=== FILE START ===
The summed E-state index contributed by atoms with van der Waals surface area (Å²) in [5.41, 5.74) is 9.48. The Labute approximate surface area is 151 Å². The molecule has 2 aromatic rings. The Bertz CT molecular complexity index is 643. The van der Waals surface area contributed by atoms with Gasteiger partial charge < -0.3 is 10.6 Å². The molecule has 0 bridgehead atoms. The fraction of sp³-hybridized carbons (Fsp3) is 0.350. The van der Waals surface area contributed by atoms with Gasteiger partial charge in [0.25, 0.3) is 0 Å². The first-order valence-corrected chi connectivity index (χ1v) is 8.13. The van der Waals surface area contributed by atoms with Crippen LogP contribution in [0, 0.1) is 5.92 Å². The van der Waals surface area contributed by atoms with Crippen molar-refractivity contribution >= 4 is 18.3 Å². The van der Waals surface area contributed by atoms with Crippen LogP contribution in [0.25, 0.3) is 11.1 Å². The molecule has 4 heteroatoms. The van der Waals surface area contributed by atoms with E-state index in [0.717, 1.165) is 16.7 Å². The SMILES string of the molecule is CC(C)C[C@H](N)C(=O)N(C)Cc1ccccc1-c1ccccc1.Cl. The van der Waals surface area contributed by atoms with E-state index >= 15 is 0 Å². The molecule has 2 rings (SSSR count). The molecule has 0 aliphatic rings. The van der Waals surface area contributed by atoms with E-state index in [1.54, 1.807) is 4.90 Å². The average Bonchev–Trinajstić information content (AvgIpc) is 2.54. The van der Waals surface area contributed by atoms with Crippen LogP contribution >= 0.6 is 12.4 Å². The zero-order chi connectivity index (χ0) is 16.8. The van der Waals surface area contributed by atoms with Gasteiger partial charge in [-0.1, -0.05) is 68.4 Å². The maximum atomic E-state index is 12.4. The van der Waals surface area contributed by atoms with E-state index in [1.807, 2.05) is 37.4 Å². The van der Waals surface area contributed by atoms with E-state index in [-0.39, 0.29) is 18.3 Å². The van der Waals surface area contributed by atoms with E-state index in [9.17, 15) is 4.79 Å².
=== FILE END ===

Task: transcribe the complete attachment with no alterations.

The summed E-state index contributed by atoms with van der Waals surface area (Å²) in [5.41, 5.74) is 9.48. The Labute approximate surface area is 151 Å². The molecule has 2 aromatic rings. The Bertz CT molecular complexity index is 643. The van der Waals surface area contributed by atoms with Gasteiger partial charge < -0.3 is 10.6 Å². The molecule has 0 bridgehead atoms. The fraction of sp³-hybridized carbons (Fsp3) is 0.350. The van der Waals surface area contributed by atoms with Gasteiger partial charge in [0.25, 0.3) is 0 Å². The first-order valence-corrected chi connectivity index (χ1v) is 8.13. The van der Waals surface area contributed by atoms with Crippen LogP contribution in [0, 0.1) is 5.92 Å². The van der Waals surface area contributed by atoms with Crippen molar-refractivity contribution >= 4 is 18.3 Å². The van der Waals surface area contributed by atoms with Crippen LogP contribution in [0.25, 0.3) is 11.1 Å². The molecule has 4 heteroatoms. The van der Waals surface area contributed by atoms with E-state index in [0.717, 1.165) is 16.7 Å². The SMILES string of the molecule is CC(C)C[C@H](N)C(=O)N(C)Cc1ccccc1-c1ccccc1.Cl. The van der Waals surface area contributed by atoms with E-state index >= 15 is 0 Å². The molecule has 2 rings (SSSR count). The molecule has 0 aliphatic rings. The van der Waals surface area contributed by atoms with E-state index in [1.54, 1.807) is 4.90 Å². The average Bonchev–Trinajstić information content (AvgIpc) is 2.54. The van der Waals surface area contributed by atoms with Crippen LogP contribution >= 0.6 is 12.4 Å². The zero-order chi connectivity index (χ0) is 16.8. The van der Waals surface area contributed by atoms with Gasteiger partial charge in [-0.1, -0.05) is 68.4 Å². The maximum atomic E-state index is 12.4. The van der Waals surface area contributed by atoms with E-state index in [1.807, 2.05) is 37.4 Å². The van der Waals surface area contributed by atoms with E-state index in [-0.39, 0.29) is 18.3 Å². The van der Waals surface area contributed by atoms with E-state index in [9.17, 15) is 4.79 Å².